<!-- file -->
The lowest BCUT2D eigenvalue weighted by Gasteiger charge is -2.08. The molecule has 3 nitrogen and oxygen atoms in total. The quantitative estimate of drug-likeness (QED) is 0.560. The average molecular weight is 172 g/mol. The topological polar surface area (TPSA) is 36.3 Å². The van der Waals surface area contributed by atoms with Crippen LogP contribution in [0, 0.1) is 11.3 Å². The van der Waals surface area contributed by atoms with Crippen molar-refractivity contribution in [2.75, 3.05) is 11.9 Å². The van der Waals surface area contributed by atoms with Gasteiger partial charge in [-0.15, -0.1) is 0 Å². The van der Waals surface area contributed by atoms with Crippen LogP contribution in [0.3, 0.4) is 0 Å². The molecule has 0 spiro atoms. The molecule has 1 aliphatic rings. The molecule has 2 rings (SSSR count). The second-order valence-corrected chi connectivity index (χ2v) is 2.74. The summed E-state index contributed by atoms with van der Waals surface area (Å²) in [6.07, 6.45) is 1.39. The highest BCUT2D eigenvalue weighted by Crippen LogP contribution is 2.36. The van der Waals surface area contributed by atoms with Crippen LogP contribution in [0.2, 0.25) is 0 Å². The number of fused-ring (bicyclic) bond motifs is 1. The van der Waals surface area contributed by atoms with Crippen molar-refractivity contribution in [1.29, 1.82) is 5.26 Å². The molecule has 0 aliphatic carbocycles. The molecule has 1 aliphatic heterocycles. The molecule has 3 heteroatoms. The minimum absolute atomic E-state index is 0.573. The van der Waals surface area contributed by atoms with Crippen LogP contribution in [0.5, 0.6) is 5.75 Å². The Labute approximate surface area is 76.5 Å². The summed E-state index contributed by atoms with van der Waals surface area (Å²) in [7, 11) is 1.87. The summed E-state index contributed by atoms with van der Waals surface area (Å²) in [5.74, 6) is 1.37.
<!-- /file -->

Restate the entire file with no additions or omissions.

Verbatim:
The lowest BCUT2D eigenvalue weighted by Gasteiger charge is -2.08. The molecule has 3 nitrogen and oxygen atoms in total. The quantitative estimate of drug-likeness (QED) is 0.560. The average molecular weight is 172 g/mol. The topological polar surface area (TPSA) is 36.3 Å². The van der Waals surface area contributed by atoms with Crippen LogP contribution in [0, 0.1) is 11.3 Å². The van der Waals surface area contributed by atoms with Crippen molar-refractivity contribution in [2.75, 3.05) is 11.9 Å². The van der Waals surface area contributed by atoms with Gasteiger partial charge in [-0.15, -0.1) is 0 Å². The van der Waals surface area contributed by atoms with Crippen LogP contribution in [0.3, 0.4) is 0 Å². The molecule has 0 spiro atoms. The molecule has 1 aliphatic rings. The molecule has 2 rings (SSSR count). The second-order valence-corrected chi connectivity index (χ2v) is 2.74. The summed E-state index contributed by atoms with van der Waals surface area (Å²) in [6.07, 6.45) is 1.39. The highest BCUT2D eigenvalue weighted by Crippen LogP contribution is 2.36. The van der Waals surface area contributed by atoms with Crippen LogP contribution in [0.2, 0.25) is 0 Å². The number of fused-ring (bicyclic) bond motifs is 1. The van der Waals surface area contributed by atoms with Crippen molar-refractivity contribution in [1.29, 1.82) is 5.26 Å². The molecule has 0 aliphatic carbocycles. The molecule has 1 aliphatic heterocycles. The molecule has 3 heteroatoms. The minimum absolute atomic E-state index is 0.573. The van der Waals surface area contributed by atoms with Crippen LogP contribution in [0.5, 0.6) is 5.75 Å². The Labute approximate surface area is 76.5 Å². The summed E-state index contributed by atoms with van der Waals surface area (Å²) in [7, 11) is 1.87. The summed E-state index contributed by atoms with van der Waals surface area (Å²) in [5.74, 6) is 1.37.